First, choose a sunny location and decide on the size and shape you want. Think about how far you will want to reach to the center of the bed. Plan to access it from each of the long sides. Generally, beds are made three or four feet wide. Alternatively, in a small space such as against a fence, make a narrower bed that you will access from one side. First strip the grass or turf from the area, or layer wet newspapers over the sod to smother it. Or, to provide additional room for root development, consider cultivating the soil with a digging fork or rototiller before establishing the bed.

Construct the frame with a nontoxic building material, such as stone, cinder blocks, bricks, untreated wood or fiberglass. Some garden centers and catalogs now offer raised bed frames that snap together and can easily be taken apart.

Make sure the frame is between 12 and 16 inches high (or higher if accessing from a wheel chair) and is sturdy enough to hold together when filled with soil. If you use boards, secure them at the corners with metal braces, or use screws or nails to secure the boards to a reinforcing block of wood inside the corners. You can also drive posts into the ground to brace the boards at the corners, as wells as every 3 – 4 feet, on the outside of the box. Do not nail or try to fasten screws into the ends of the boards - they will split. Boards 2 – 3 inches thick will last much longer than 1-inch boards.

Fill the frame with a good-quality lightweight soil mix and add a generous amount of compost. Avoid using soil straight from the garden. It is usually too heavy and doesn't allow for proper drainage. If you do use your own soil, amend with dampened peat moss, sand and/or compost to make your own mix. Depending on the quality of your soil, a mix of about 50% soil and 50% compost (or a 50% compost/sand/leaf mold/peat mixture) should provide a reasonable start.

A well-constructed raised bed will last for years, and soil fertility can be improved and maintained by adding organic matter in the form of compost, or by cover cropping and turning the resultant green manure into the soil. Raised beds have been used for centuries and with good reason - they're better for many plants and easier on gardeners.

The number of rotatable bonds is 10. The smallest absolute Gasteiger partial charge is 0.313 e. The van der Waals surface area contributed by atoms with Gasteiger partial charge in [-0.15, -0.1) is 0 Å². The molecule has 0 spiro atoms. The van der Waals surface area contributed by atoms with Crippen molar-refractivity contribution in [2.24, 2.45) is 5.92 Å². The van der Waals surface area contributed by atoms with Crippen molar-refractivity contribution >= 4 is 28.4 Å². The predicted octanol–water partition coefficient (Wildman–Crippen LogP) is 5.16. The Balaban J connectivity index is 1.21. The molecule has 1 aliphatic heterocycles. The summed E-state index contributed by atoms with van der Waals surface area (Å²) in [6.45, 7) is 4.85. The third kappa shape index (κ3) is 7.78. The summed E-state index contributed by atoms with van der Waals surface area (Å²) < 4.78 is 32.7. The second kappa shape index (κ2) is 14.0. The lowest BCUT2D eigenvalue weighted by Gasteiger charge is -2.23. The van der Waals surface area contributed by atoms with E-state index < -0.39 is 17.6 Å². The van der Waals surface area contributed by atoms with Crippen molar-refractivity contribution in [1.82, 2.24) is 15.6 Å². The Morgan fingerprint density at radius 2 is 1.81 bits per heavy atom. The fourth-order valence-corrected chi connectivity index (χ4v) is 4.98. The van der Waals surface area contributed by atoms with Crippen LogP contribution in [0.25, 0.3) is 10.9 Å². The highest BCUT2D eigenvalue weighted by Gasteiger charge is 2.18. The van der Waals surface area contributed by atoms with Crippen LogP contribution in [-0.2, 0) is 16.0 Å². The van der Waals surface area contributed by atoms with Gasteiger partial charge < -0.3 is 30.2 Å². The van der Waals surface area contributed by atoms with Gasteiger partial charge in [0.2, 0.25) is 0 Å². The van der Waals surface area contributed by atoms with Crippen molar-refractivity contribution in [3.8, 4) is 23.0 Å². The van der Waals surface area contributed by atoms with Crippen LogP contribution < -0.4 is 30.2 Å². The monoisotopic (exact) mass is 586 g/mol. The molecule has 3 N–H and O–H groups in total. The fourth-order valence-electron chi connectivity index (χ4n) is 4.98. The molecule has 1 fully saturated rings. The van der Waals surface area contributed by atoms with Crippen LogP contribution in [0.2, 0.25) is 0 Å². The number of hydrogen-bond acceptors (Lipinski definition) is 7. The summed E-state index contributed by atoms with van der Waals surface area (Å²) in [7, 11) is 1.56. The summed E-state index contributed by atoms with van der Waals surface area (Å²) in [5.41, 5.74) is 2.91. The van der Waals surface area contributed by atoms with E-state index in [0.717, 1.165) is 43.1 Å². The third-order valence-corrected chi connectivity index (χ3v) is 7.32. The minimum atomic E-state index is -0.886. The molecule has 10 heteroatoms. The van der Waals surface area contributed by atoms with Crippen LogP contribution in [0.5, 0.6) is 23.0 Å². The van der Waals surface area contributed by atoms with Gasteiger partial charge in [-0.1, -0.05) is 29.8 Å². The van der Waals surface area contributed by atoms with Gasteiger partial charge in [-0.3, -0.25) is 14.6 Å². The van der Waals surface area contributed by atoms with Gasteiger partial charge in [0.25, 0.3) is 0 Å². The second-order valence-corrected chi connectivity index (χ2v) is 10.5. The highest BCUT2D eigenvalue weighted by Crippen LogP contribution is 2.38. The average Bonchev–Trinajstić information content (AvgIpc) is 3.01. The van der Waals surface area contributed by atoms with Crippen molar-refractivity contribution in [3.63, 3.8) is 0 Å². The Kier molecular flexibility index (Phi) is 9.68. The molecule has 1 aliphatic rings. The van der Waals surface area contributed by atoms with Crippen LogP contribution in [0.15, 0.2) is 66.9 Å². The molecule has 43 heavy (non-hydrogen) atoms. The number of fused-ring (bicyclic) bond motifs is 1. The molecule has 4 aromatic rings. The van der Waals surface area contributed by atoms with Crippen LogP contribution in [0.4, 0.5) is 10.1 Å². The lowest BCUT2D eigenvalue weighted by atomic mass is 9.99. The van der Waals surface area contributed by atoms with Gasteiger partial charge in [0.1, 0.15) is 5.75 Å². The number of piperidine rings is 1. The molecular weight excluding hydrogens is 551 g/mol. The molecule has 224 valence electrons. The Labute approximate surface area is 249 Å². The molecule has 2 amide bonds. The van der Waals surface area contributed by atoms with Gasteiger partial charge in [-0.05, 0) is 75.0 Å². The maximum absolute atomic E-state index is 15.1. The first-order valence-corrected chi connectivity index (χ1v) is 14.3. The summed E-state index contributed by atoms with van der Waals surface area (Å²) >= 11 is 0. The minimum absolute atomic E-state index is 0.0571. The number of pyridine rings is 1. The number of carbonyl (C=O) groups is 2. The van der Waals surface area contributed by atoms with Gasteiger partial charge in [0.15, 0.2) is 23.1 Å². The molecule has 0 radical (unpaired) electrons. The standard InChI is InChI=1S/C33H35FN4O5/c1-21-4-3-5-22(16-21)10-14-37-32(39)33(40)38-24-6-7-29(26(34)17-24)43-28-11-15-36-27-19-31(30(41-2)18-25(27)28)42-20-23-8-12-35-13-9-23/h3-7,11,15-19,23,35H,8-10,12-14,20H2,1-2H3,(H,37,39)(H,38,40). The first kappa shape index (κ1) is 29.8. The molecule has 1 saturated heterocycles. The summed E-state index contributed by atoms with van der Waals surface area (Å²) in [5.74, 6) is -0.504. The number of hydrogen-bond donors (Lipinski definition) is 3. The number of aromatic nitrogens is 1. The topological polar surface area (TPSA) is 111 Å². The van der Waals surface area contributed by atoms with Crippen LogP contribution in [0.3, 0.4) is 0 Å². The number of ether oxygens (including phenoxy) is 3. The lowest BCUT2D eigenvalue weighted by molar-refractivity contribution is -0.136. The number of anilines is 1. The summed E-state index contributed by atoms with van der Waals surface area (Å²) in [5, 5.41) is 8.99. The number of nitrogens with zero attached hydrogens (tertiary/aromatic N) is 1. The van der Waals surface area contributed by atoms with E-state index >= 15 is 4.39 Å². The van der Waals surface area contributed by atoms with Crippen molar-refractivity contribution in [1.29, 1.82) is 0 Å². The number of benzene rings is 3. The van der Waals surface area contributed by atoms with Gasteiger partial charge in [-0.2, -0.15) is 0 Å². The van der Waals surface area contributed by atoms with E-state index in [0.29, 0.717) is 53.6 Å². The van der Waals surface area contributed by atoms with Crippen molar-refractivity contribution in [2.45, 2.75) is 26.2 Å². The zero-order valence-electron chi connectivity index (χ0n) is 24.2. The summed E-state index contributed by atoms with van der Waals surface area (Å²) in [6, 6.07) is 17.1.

Planting a Raised Bed

Raised beds allow crops to thrive in relatively tight quarters, so experiment with closer spacing than if the plants were in rows in the ground. Plant crops successively in small batches. One trick is to start seedlings in a sheltered area and then transplant them into the bed. This helps to keep the soil covered with actively growing crops. Thin and space the plants so that the leaves continually provide shade on the soil. This will help retain moisture in dry spells and reduce weed germination. Cultivate lightly between the plants to control weeds at their smallest visible stage. Fine mulches such as, shredded straw or leaves, dried grass clippings, coffee grounds or buckwheat hulls can be spread thinly – up to about ½ inch - on the soil among plants to further discourage weeds and keep the soil moist.

Growing in raised beds can become second nature; with practice and the experience gained you will be amazed at the quantity and quality of fresh produce you can from such a small space.

Last Updated: 
Apr 4, 2012
Topics: 
Home Lawn & Garden
Home Lawn and Garden topics: 
Cultural Practices/Fertilizing
Vegetables